NEW YORK, Oct 31 (Reuters) – U.S. equity long/short hedge funds have cut to six-year lows the level at which swings in the S&P 500 (.SPX) affect their profits or losses, as portfolio managers are taking less directional bets, data from hedge fund research firm PivotalPath showed.
Hedge funds are increasingly adopting a more defensive strategy as concerns about the macroeconomic environment have made making directional bets on the stock market harder, PivotalPath said.
“The notion that rates will stay higher for longer is much more accepted today than when the Federal Reserve was continuously hiking in late 2021/2022,” PivotalPath Chief Executive Officer Jon Caplis. “While these higher rates haven’t necessarily been fully discounted into lower valuations, they have generally decreased confidence.”
A stock rally concentrated in a few sectors – such as mega-cap tech companies – has not generated the usual spike in confidence surrounding broader rallies, he added.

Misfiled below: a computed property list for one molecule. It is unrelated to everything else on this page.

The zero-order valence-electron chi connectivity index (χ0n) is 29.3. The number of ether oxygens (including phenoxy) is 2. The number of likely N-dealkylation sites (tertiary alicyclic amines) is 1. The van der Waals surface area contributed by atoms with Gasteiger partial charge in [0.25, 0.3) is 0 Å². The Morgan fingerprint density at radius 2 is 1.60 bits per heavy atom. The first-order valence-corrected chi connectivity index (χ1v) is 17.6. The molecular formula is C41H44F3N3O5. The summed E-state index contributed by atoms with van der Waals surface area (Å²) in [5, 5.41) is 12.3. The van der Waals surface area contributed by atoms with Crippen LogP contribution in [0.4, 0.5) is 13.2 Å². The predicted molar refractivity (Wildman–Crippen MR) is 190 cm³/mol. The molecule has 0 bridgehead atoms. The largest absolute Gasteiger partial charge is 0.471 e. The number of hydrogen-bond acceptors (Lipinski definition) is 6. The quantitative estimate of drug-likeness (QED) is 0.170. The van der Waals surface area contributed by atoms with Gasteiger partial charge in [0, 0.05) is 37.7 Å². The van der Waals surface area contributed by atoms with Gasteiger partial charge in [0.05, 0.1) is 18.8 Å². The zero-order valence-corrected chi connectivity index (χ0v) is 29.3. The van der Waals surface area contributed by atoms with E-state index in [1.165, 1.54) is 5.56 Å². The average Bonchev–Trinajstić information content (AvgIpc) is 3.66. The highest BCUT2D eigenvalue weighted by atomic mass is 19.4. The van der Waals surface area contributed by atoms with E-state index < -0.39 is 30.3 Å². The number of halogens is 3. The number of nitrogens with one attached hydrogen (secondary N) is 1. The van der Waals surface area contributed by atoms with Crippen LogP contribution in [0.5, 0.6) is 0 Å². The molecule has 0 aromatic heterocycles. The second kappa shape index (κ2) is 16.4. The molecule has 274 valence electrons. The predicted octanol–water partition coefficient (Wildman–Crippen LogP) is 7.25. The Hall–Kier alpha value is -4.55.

The so-called fundamental long/short hedge funds strategy exposure to the S&P fell in September to its lowest level for the rolling 12 months since 2017, PivotalPath said. The data firm tracks $3 trillion in global hedge funds.
The funds’ beta, or the volatility of its returns in comparison to the S&P, amounts currently to 0.3, versus a historical mean since 2008 of 0.43. A higher beta denotes more sensitivity.
This more neutral positioning has translated into lower gains for hedge funds this year. Fundamental equity long/short hedge funds focused on the U.S. are up 8.2% this year through September, according to PivotalPath, below the S&P 500 return of almost 12% in the first nine months of the year.
Banks see a similar trend in terms of exposure in their clients’ books. JPMorgan Chase said in a recent note the lack of conviction among investors is quite “palatable,” listing a challenging macroeconomic environment and the geopolitical backdrop as reasons, as well as poor performance of long positions.
Last week, hedge funds cut net leverage – a gauge of risk appetite measured by the difference between long and short positions – to a level very close to a record in the last 10 years, a Morgan Stanley prime brokerage obtained by Reuters showed.
Jim Neumann, chief investment officer at hedge fund advisory firm Sussex Partners, said he has seen several rounds of de-risking, but funds “are not performing particularly well.”
“My guess is that managers would like a strong year-end but will only jump on if the ‘Santa Claus’ rally seems to have legs. They cannot afford to get whipsawed and drawdown given the mediocre performance in 2023,” he added.